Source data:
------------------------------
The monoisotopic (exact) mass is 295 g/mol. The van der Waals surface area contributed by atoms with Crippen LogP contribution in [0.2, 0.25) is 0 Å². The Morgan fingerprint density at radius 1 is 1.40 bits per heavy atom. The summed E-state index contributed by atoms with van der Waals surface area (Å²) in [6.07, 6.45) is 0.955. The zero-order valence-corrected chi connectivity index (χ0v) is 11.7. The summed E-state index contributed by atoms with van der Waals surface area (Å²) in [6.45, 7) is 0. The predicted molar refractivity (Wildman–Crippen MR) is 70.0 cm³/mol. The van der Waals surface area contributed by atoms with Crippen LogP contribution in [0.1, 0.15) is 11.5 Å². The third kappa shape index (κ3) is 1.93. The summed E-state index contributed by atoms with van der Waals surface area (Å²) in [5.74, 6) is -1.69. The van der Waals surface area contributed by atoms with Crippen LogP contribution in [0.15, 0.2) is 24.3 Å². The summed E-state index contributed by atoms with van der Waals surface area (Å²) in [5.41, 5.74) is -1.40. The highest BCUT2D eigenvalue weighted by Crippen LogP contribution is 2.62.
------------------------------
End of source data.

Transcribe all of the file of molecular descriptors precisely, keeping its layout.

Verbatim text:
The monoisotopic (exact) mass is 295 g/mol. The van der Waals surface area contributed by atoms with Crippen LogP contribution in [0.2, 0.25) is 0 Å². The Morgan fingerprint density at radius 1 is 1.40 bits per heavy atom. The summed E-state index contributed by atoms with van der Waals surface area (Å²) in [6.07, 6.45) is 0.955. The zero-order valence-corrected chi connectivity index (χ0v) is 11.7. The summed E-state index contributed by atoms with van der Waals surface area (Å²) in [6.45, 7) is 0. The predicted molar refractivity (Wildman–Crippen MR) is 70.0 cm³/mol. The van der Waals surface area contributed by atoms with Crippen LogP contribution in [0.1, 0.15) is 11.5 Å². The third kappa shape index (κ3) is 1.93. The summed E-state index contributed by atoms with van der Waals surface area (Å²) in [5.74, 6) is -1.69. The van der Waals surface area contributed by atoms with Crippen LogP contribution in [0.15, 0.2) is 24.3 Å². The summed E-state index contributed by atoms with van der Waals surface area (Å²) in [5.41, 5.74) is -1.40. The highest BCUT2D eigenvalue weighted by Crippen LogP contribution is 2.62.